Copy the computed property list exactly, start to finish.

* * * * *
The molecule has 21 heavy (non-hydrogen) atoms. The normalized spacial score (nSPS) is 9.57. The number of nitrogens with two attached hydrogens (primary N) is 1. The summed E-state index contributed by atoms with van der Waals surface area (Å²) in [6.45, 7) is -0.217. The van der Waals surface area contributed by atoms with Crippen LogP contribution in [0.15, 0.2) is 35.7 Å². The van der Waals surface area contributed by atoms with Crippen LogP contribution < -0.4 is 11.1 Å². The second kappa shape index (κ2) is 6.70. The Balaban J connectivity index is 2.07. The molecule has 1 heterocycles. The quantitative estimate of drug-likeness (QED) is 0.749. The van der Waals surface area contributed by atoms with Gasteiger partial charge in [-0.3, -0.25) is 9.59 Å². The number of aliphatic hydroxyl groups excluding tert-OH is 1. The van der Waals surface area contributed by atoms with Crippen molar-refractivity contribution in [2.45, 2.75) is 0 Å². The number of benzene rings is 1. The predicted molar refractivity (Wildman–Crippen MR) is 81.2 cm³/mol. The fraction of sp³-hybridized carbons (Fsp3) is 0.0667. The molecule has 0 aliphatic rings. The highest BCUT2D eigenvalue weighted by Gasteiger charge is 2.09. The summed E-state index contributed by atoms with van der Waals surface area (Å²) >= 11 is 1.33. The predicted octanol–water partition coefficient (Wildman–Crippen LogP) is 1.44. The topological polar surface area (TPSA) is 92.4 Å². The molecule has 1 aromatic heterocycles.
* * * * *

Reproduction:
The molecule has 21 heavy (non-hydrogen) atoms. The normalized spacial score (nSPS) is 9.57. The number of nitrogens with two attached hydrogens (primary N) is 1. The summed E-state index contributed by atoms with van der Waals surface area (Å²) in [6.45, 7) is -0.217. The van der Waals surface area contributed by atoms with Crippen LogP contribution in [0.15, 0.2) is 35.7 Å². The van der Waals surface area contributed by atoms with Crippen LogP contribution < -0.4 is 11.1 Å². The second kappa shape index (κ2) is 6.70. The Balaban J connectivity index is 2.07. The molecule has 1 heterocycles. The quantitative estimate of drug-likeness (QED) is 0.749. The van der Waals surface area contributed by atoms with Gasteiger partial charge in [-0.3, -0.25) is 9.59 Å². The number of aliphatic hydroxyl groups excluding tert-OH is 1. The van der Waals surface area contributed by atoms with Crippen molar-refractivity contribution in [2.45, 2.75) is 0 Å². The number of benzene rings is 1. The predicted molar refractivity (Wildman–Crippen MR) is 81.2 cm³/mol. The fraction of sp³-hybridized carbons (Fsp3) is 0.0667. The molecule has 0 aliphatic rings. The highest BCUT2D eigenvalue weighted by Gasteiger charge is 2.09. The summed E-state index contributed by atoms with van der Waals surface area (Å²) >= 11 is 1.33. The predicted octanol–water partition coefficient (Wildman–Crippen LogP) is 1.44. The topological polar surface area (TPSA) is 92.4 Å². The molecule has 1 aromatic heterocycles.